New Computational Approach Helps Genomic Researchers Pinpoint Disease-Causing Genetic Variants
By BiotechDaily International staff writers
Posted on 18 Sep 2012
A team of genomic researchers has developed a computer program that enables them to screen the masses of data generated by genome-wide association studies (GWASs) in order to isolate specific gene variants (causal variants) linked to specific diseases.
The computational method, which is called the preferential linkage disequilibrium approach, was developed by molecular biologists and bioinformatics specialists at Duke University (Durham, NC, USA) and their collaborators at the Roswell Park Cancer Institute (Buffalo, NY, USA). The program tracks variants reported by GWASs, then cross-references those of interest against a comprehensive variant catalog generated through robust “next-generation” sequencing in order to pinpoint causal variants.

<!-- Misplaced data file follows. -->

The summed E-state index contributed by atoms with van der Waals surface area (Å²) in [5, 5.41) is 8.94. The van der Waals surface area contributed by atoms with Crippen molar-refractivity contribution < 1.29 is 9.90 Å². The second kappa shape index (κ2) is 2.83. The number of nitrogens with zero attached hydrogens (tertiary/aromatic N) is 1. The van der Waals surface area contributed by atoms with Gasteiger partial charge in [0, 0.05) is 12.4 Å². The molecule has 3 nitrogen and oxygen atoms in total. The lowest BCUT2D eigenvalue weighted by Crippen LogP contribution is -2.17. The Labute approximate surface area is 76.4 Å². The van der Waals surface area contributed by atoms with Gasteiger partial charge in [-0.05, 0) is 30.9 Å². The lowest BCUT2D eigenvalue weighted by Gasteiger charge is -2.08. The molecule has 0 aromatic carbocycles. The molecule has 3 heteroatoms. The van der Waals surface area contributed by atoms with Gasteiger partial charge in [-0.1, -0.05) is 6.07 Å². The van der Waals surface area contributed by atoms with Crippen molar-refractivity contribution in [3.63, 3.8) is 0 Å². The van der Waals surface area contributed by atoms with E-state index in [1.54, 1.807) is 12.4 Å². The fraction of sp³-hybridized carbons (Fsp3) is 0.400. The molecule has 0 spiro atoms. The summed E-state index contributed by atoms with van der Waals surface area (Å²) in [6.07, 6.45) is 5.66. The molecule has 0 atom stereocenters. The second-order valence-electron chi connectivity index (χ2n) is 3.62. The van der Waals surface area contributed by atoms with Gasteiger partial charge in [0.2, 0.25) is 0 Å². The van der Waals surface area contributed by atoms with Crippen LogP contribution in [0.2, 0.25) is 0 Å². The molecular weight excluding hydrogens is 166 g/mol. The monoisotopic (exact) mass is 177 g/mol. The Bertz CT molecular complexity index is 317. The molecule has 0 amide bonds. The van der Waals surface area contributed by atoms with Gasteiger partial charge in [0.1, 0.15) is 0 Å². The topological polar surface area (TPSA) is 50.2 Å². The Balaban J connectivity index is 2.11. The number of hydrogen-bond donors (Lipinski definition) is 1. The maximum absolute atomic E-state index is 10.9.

To confirm the validity of the approach the investigators applied it to the GWAS signals of five human traits for which the causal variants were already known. Results detailed in the August 30, 2012, issue of the American Journal of Human Genetics, revealed that they had successfully placed the known causal variants among the top ten candidates in the majority of the cases. Further application of this method to additional GWASs, including those of hepatitis C virus treatment response, plasma levels of clotting factors, and late-onset Alzheimer's disease, has led to the identification of a number of promising candidate causal variants.
“This approach helps to intergrade the large body of data available in GWASs with the rapidly accumulating sequence data,” said senior author Dr. David B. Goldstein, professor of molecular genetics and microbiology at Duke University.
Roswell Park Cancer Institute